The most common question a business owner asks me when discussing a potential sale of his company is, “What do you think my business is worth?” Regarding valuation, there are some rules of thumb that apply to different types of companies. However, my pat answer rarely surprises: “Your company is worth what someone will pay for it.”
The buyer who is willing to pay the highest price has typically made an internal evaluation that provides the highest return on investment as compared to other buyers. In other words, that potential buyer sees the best value in what an owner has already built and can most clearly see a bright future for the company. The trick is finding that someone who will pay the best and soliciting that offer from them.
How do we find what the market will truly bear when selling anything? It’s not rocket science that the larger the sample size, the better the analysis. That is why eBay is a popular channel for sales. I am not suggesting an eBay public auction for a business, but the concept of reaching a critical mass of potential buyers to ensure achieving market rate remains.
One of the distinguishing elements of IVS Investment Banking’s process for finding investors is the “dual path” we will run with both potential strategic buyers and another of potential financial investors. No other investment bank has the ability to do what we do within the energy markets. This gives our clients a larger “sample size” and a proven method of receiving a better price.
Financial investors are sometimes high worth individuals called angel investors. More often, they are private equity groups, or PEGs. A PEG is an investment manager who makes investments in the private equity of operating companies. The fund may be made up from contributions by high worth individuals, trusts, retirement funds, etc. The idea is an investment in a company (or across companies) will provide a higher rate of return than other investments like bonds, savings accounts, etc. PEGs like to acquire a controlling or substantial minority position in a company and then look to maximize the value of that investment. Typically, financial investors aren’t deeply tied to an investment. Be it medical manufacturing or oil field service, the real key is the evaluation of return on investment.
A strategic buyer is typically another operating company in the same general field as the seller. A strategic buyer might acquire a firm providing similar services in order to enter a new geographic market or a new industry, to acquire specific contracts or even to eliminate a competitor. Also, a strategic buyer may acquire a firm providing related services to the same clientele, expanding its service line horizontally and leveraging its sales and business development team. Oftentimes, overhead is cut in the acquisition process by eliminating duplicative support services (i.e., no need for two accounting departments or two human resources groups). In any case, these acquisitions make a “strategic sense” to the buyer where one plus one equals two and one-half, or more.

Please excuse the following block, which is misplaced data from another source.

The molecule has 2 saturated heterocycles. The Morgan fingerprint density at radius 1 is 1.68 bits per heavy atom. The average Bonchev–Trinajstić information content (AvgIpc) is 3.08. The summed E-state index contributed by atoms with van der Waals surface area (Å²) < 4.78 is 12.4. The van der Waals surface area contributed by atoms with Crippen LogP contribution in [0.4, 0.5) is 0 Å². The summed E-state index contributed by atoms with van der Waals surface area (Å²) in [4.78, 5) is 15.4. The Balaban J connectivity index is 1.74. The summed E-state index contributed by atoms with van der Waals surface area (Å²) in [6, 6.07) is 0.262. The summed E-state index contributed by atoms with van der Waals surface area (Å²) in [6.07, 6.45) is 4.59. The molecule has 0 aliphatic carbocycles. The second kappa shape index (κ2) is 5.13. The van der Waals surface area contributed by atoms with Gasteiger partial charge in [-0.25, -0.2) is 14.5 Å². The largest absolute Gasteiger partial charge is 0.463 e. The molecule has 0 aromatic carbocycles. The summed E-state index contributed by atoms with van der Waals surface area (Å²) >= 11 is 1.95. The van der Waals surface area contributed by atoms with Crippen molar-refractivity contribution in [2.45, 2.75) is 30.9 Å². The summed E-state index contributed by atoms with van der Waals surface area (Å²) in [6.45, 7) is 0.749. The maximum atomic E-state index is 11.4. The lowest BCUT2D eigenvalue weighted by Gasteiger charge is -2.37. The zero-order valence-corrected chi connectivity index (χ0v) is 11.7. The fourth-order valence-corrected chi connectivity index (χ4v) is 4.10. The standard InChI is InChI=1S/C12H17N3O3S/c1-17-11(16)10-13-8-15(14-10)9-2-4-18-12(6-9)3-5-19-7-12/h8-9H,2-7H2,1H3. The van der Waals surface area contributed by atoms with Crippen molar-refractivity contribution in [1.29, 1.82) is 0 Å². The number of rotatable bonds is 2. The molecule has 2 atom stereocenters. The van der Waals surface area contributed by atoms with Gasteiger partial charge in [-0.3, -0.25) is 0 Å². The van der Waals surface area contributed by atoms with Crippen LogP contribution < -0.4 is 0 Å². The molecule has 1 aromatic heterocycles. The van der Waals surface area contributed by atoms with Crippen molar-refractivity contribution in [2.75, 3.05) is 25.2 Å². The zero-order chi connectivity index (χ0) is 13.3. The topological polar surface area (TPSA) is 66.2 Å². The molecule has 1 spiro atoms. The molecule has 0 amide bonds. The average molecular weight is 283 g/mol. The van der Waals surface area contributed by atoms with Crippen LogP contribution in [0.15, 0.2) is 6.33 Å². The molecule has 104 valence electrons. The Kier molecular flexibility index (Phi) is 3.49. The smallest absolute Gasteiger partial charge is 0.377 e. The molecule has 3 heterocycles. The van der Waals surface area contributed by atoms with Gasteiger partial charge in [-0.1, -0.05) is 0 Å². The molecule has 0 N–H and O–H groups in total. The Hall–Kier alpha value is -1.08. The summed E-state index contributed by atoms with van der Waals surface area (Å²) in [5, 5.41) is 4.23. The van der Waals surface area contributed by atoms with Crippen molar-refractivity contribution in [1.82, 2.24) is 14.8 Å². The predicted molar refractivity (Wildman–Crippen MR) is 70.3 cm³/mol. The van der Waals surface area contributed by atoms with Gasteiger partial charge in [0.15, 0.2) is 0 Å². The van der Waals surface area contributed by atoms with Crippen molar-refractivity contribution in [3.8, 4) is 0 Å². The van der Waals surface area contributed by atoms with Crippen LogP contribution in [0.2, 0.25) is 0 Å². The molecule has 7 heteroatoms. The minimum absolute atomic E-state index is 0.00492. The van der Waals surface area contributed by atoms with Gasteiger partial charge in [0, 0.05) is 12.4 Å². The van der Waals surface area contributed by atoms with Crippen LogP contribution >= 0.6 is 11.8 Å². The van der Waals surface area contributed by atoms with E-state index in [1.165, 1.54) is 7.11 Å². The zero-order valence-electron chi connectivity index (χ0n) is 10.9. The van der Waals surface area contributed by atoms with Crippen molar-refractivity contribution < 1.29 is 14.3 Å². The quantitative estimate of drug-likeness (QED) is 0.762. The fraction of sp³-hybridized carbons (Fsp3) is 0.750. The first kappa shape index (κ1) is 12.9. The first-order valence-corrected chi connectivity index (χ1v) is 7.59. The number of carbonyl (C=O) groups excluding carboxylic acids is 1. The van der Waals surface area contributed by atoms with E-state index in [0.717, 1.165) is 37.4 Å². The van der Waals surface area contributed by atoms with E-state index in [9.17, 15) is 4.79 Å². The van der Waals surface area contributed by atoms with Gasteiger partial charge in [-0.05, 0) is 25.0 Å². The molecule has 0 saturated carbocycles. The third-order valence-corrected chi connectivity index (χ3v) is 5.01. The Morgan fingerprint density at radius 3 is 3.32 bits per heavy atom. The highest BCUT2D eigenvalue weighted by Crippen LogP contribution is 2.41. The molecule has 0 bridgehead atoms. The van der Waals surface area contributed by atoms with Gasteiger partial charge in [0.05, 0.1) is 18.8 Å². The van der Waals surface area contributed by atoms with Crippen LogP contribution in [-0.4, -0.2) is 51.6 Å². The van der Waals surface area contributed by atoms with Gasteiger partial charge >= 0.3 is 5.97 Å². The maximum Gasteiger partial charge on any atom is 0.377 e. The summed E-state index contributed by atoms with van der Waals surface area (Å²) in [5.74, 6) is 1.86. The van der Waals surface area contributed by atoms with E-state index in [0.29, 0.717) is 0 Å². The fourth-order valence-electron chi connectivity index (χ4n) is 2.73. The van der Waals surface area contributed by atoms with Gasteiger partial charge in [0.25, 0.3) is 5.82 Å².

Regarding financial investors, IVS Investment Banking’s managing partner John Zapalac has 20 years of investment banking experience. Tapping into his contact base and our own efforts since closing our first transaction in 1997, IVS has accumulated direct ongoing relationships and contact with most every PEG interested in the energy services and manufacturing sector.
Regarding strategic investors, IVS Investment Banking’s status as a sister company within BIC Alliance affords us unmatched contact and relationships with potential strategic buyers. Because we operate BIC Magazine, thousands of operating companies are within our easy reach, and we maintain cell phone relationships with hundreds of business owners and CEOs in the energy sector. No other investment bank can come close to our contacts in the energy markets.
If you are an energy-related business looking for a buyer with a strategic reason to partner with you or for a financial investor who evaluates your position and growth potential most aggressively, BIC Alliance and IVS Investment Banking can make that connection.
For more information, contact Jeremy Osterberger at (281) 538-9996 or email@example.com.